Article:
While Windows-based PCs comprise the overwhelming majority of desktop devices owned by enterprises, a number of OS X loyalists maintain they need a Mac to do their jobs. That’s forces their CISOs to include Mac defences in their risk strategies.
As an endpoint detection and response (EDR) solution it looks for removes threats from endpoints, helping to limit lateral movement.
“There’s not a huge amount of malware for the Mac, but it is out there…and you’ve got to be ready for those events when they happen,” said Thomas Reed, Malwarebytes director of Mac offerings.
Most Mac malware today is adware, which to some is more of a nuisance than something that can cause serious damage. However, Reed noted that adware can cause browsers to crash. In addition, earlier this year ransomware for Mac was discovered.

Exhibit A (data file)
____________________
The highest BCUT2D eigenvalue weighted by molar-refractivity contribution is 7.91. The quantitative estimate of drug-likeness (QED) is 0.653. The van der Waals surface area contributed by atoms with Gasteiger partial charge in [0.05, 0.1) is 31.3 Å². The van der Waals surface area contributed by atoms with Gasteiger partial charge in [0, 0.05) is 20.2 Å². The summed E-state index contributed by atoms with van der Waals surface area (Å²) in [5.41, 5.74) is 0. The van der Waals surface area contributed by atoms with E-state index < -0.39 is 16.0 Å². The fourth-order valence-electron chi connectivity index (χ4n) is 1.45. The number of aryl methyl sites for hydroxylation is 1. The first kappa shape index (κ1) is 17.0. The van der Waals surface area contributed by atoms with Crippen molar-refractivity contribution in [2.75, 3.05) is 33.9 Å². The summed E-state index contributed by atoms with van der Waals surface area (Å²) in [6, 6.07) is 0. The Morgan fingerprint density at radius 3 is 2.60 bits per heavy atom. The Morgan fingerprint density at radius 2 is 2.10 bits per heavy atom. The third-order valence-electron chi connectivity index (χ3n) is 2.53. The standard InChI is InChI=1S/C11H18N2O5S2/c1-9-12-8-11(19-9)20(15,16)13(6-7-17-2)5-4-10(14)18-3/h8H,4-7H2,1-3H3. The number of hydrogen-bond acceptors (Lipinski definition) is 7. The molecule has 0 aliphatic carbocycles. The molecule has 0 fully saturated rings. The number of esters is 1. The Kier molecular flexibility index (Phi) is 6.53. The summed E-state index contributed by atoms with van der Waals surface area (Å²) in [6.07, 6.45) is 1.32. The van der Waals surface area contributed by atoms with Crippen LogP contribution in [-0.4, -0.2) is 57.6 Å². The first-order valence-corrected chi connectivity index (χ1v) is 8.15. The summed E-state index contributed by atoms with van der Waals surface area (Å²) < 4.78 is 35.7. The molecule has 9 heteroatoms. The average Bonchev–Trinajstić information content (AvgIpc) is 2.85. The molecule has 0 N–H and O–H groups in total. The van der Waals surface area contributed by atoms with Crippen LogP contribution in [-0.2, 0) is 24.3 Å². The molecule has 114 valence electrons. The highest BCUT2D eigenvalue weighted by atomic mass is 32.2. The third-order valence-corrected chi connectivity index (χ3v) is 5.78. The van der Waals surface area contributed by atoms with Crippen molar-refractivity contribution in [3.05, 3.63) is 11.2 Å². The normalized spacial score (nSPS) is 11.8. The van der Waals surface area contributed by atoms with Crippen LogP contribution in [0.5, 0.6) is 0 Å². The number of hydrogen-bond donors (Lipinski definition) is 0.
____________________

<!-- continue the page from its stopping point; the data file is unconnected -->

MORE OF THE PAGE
He also noted on the first day of the recent Pwn2Own 2016 hacking event at CanWest in Vancouver an independent security researcher discovered four vulnerabilities in OS X and the Safari browser.
Like the PC version, Breach Remediation for Mac can be deployed over the network from a number of infrastructure management frameworks, including ones favoured by Mac administrators such as Casper Suite, Munki and Adobe Remote Desktop. It can be run remotely using shell or AppleScript commands. System administrators and incident responders can also collect system information using the Snapshot command.
Added to Breach Remediation is a forensics capability called Timeliner, s a command-line tool that can pull historical events from a computer to help infosec pros figure out when and how an infection happened.
However, the Mac version lacks several features of the Windows edition, including the ability to send events to syslog servers and support of open IoC signatures that would link breach detection platforms (like FireEye) to the Malwarebytes software.
Breach Remediation costs US$22.99 per seat, with volume discounts.